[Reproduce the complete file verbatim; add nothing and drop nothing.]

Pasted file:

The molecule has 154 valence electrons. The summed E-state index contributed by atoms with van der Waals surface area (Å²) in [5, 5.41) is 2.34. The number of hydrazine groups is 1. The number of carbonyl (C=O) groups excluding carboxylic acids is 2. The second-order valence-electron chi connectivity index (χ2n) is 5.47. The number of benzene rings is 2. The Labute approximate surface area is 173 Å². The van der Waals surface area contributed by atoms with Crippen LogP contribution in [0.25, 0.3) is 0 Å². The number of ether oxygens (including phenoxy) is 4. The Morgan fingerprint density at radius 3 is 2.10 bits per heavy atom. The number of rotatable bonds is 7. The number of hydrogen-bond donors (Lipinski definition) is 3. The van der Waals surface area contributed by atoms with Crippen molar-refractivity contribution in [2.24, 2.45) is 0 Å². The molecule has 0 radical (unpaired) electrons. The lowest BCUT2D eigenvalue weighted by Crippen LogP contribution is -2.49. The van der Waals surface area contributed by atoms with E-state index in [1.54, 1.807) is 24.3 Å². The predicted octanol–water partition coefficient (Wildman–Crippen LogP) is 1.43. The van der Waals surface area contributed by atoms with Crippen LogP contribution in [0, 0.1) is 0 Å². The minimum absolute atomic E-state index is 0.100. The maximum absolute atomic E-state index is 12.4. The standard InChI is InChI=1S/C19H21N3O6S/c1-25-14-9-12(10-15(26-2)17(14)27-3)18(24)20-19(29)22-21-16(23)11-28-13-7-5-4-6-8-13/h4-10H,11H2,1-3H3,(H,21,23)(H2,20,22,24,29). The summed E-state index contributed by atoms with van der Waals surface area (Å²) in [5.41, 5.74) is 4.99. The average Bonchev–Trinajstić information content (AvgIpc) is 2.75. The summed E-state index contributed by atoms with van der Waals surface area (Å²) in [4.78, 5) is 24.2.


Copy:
The molecule has 154 valence electrons. The summed E-state index contributed by atoms with van der Waals surface area (Å²) in [5, 5.41) is 2.34. The number of hydrazine groups is 1. The number of carbonyl (C=O) groups excluding carboxylic acids is 2. The second-order valence-electron chi connectivity index (χ2n) is 5.47. The number of benzene rings is 2. The Labute approximate surface area is 173 Å². The van der Waals surface area contributed by atoms with Crippen LogP contribution in [0.25, 0.3) is 0 Å². The number of ether oxygens (including phenoxy) is 4. The Morgan fingerprint density at radius 3 is 2.10 bits per heavy atom. The number of rotatable bonds is 7. The number of hydrogen-bond donors (Lipinski definition) is 3. The van der Waals surface area contributed by atoms with Crippen molar-refractivity contribution in [2.24, 2.45) is 0 Å². The molecule has 0 radical (unpaired) electrons. The lowest BCUT2D eigenvalue weighted by Crippen LogP contribution is -2.49. The van der Waals surface area contributed by atoms with E-state index in [1.54, 1.807) is 24.3 Å². The predicted octanol–water partition coefficient (Wildman–Crippen LogP) is 1.43. The van der Waals surface area contributed by atoms with Crippen LogP contribution in [0, 0.1) is 0 Å². The minimum absolute atomic E-state index is 0.100. The maximum absolute atomic E-state index is 12.4. The standard InChI is InChI=1S/C19H21N3O6S/c1-25-14-9-12(10-15(26-2)17(14)27-3)18(24)20-19(29)22-21-16(23)11-28-13-7-5-4-6-8-13/h4-10H,11H2,1-3H3,(H,21,23)(H2,20,22,24,29). The summed E-state index contributed by atoms with van der Waals surface area (Å²) in [5.41, 5.74) is 4.99. The average Bonchev–Trinajstić information content (AvgIpc) is 2.75. The summed E-state index contributed by atoms with van der Waals surface area (Å²) in [4.78, 5) is 24.2.